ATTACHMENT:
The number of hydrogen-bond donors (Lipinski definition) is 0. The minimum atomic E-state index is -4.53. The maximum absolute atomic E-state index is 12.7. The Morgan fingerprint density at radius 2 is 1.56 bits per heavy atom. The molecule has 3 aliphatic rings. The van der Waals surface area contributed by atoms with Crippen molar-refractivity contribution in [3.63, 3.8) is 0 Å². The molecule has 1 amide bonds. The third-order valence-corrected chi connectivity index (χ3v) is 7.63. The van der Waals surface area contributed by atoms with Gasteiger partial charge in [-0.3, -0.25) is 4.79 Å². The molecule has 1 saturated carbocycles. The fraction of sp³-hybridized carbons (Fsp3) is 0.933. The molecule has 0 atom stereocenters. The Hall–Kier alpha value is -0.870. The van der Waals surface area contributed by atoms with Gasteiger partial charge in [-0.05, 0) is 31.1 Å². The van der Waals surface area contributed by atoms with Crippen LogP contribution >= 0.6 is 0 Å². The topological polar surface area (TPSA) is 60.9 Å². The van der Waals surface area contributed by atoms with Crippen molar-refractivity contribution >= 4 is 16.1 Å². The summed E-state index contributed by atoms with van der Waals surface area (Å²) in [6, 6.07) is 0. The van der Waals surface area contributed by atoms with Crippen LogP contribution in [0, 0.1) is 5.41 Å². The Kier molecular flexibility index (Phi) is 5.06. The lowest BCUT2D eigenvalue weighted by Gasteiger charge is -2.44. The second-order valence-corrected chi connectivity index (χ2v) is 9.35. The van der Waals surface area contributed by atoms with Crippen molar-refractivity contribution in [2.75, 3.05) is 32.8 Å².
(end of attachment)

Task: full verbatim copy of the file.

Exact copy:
The number of hydrogen-bond donors (Lipinski definition) is 0. The minimum atomic E-state index is -4.53. The maximum absolute atomic E-state index is 12.7. The Morgan fingerprint density at radius 2 is 1.56 bits per heavy atom. The molecule has 3 aliphatic rings. The van der Waals surface area contributed by atoms with Crippen molar-refractivity contribution in [3.63, 3.8) is 0 Å². The molecule has 1 amide bonds. The third-order valence-corrected chi connectivity index (χ3v) is 7.63. The van der Waals surface area contributed by atoms with Gasteiger partial charge in [-0.3, -0.25) is 4.79 Å². The molecule has 1 saturated carbocycles. The fraction of sp³-hybridized carbons (Fsp3) is 0.933. The molecule has 0 atom stereocenters. The Hall–Kier alpha value is -0.870. The van der Waals surface area contributed by atoms with Gasteiger partial charge in [-0.05, 0) is 31.1 Å². The van der Waals surface area contributed by atoms with Crippen LogP contribution >= 0.6 is 0 Å². The topological polar surface area (TPSA) is 60.9 Å². The van der Waals surface area contributed by atoms with Crippen molar-refractivity contribution >= 4 is 16.1 Å². The summed E-state index contributed by atoms with van der Waals surface area (Å²) in [6, 6.07) is 0. The van der Waals surface area contributed by atoms with Crippen LogP contribution in [0, 0.1) is 5.41 Å². The Kier molecular flexibility index (Phi) is 5.06. The lowest BCUT2D eigenvalue weighted by Gasteiger charge is -2.44. The second-order valence-corrected chi connectivity index (χ2v) is 9.35. The van der Waals surface area contributed by atoms with Crippen molar-refractivity contribution in [2.75, 3.05) is 32.8 Å².